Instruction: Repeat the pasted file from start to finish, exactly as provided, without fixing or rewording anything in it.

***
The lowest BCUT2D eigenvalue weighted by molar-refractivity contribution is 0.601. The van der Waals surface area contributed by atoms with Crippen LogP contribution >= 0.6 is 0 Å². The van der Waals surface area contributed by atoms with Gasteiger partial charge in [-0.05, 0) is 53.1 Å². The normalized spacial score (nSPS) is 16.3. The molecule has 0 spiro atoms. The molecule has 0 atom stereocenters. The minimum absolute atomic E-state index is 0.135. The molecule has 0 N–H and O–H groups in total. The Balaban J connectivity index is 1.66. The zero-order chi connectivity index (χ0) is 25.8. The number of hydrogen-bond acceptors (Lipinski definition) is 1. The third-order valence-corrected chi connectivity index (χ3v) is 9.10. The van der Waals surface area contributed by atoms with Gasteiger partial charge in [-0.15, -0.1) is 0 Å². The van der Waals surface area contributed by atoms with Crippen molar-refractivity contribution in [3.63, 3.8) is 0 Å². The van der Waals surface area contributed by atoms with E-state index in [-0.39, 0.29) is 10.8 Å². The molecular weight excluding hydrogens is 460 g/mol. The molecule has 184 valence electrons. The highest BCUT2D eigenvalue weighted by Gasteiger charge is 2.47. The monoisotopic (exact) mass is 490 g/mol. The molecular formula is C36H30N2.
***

The lowest BCUT2D eigenvalue weighted by molar-refractivity contribution is 0.601. The van der Waals surface area contributed by atoms with Crippen LogP contribution >= 0.6 is 0 Å². The van der Waals surface area contributed by atoms with Gasteiger partial charge in [-0.05, 0) is 53.1 Å². The normalized spacial score (nSPS) is 16.3. The molecule has 0 spiro atoms. The molecule has 0 atom stereocenters. The minimum absolute atomic E-state index is 0.135. The molecule has 0 N–H and O–H groups in total. The Balaban J connectivity index is 1.66. The zero-order chi connectivity index (χ0) is 25.8. The number of hydrogen-bond acceptors (Lipinski definition) is 1. The third-order valence-corrected chi connectivity index (χ3v) is 9.10. The van der Waals surface area contributed by atoms with Gasteiger partial charge in [-0.15, -0.1) is 0 Å². The van der Waals surface area contributed by atoms with Crippen molar-refractivity contribution in [3.63, 3.8) is 0 Å². The van der Waals surface area contributed by atoms with E-state index in [-0.39, 0.29) is 10.8 Å². The molecular weight excluding hydrogens is 460 g/mol. The molecule has 184 valence electrons. The highest BCUT2D eigenvalue weighted by Gasteiger charge is 2.47. The monoisotopic (exact) mass is 490 g/mol. The molecular formula is C36H30N2.